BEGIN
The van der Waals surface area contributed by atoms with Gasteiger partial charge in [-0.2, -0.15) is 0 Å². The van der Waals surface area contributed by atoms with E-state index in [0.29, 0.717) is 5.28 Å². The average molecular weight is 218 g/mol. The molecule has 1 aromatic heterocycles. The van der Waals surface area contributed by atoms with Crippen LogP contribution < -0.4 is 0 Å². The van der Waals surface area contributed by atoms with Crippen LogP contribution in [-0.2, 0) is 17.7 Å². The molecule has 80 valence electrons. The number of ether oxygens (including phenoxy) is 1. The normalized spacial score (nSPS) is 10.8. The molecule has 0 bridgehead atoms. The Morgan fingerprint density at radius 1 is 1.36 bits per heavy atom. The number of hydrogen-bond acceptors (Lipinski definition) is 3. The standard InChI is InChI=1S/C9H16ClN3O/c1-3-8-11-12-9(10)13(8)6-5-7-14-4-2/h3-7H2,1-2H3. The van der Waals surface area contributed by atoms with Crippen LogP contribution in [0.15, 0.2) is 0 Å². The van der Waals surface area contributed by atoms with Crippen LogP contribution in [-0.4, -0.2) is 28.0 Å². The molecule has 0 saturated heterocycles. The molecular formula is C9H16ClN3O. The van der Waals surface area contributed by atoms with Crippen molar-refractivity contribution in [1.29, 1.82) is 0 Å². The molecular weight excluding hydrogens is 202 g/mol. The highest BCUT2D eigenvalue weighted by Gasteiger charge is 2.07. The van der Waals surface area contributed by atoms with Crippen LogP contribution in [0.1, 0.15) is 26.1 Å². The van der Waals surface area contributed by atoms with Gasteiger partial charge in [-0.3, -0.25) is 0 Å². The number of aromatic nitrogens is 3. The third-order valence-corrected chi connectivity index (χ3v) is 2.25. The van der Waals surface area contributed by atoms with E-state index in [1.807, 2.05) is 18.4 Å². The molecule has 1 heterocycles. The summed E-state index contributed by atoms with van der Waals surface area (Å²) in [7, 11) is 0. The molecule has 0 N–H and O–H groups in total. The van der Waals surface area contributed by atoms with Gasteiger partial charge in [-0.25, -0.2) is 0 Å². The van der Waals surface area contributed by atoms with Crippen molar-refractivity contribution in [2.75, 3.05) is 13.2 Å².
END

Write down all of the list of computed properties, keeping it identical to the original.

The van der Waals surface area contributed by atoms with Gasteiger partial charge in [-0.2, -0.15) is 0 Å². The van der Waals surface area contributed by atoms with E-state index in [0.29, 0.717) is 5.28 Å². The average molecular weight is 218 g/mol. The molecule has 1 aromatic heterocycles. The van der Waals surface area contributed by atoms with Crippen LogP contribution < -0.4 is 0 Å². The van der Waals surface area contributed by atoms with Crippen LogP contribution in [-0.2, 0) is 17.7 Å². The molecule has 80 valence electrons. The number of ether oxygens (including phenoxy) is 1. The normalized spacial score (nSPS) is 10.8. The molecule has 0 bridgehead atoms. The Morgan fingerprint density at radius 1 is 1.36 bits per heavy atom. The number of hydrogen-bond acceptors (Lipinski definition) is 3. The standard InChI is InChI=1S/C9H16ClN3O/c1-3-8-11-12-9(10)13(8)6-5-7-14-4-2/h3-7H2,1-2H3. The van der Waals surface area contributed by atoms with Crippen LogP contribution in [0.15, 0.2) is 0 Å². The van der Waals surface area contributed by atoms with Crippen LogP contribution in [-0.4, -0.2) is 28.0 Å². The molecule has 0 saturated heterocycles. The molecular formula is C9H16ClN3O. The van der Waals surface area contributed by atoms with Crippen molar-refractivity contribution in [1.29, 1.82) is 0 Å². The molecular weight excluding hydrogens is 202 g/mol. The highest BCUT2D eigenvalue weighted by Gasteiger charge is 2.07. The van der Waals surface area contributed by atoms with Crippen LogP contribution in [0.1, 0.15) is 26.1 Å². The van der Waals surface area contributed by atoms with Gasteiger partial charge in [-0.3, -0.25) is 0 Å². The number of aromatic nitrogens is 3. The third-order valence-corrected chi connectivity index (χ3v) is 2.25. The van der Waals surface area contributed by atoms with E-state index in [1.807, 2.05) is 18.4 Å². The molecule has 1 heterocycles. The summed E-state index contributed by atoms with van der Waals surface area (Å²) in [7, 11) is 0. The molecule has 0 N–H and O–H groups in total. The van der Waals surface area contributed by atoms with Gasteiger partial charge in [-0.25, -0.2) is 0 Å². The van der Waals surface area contributed by atoms with Crippen molar-refractivity contribution in [2.75, 3.05) is 13.2 Å².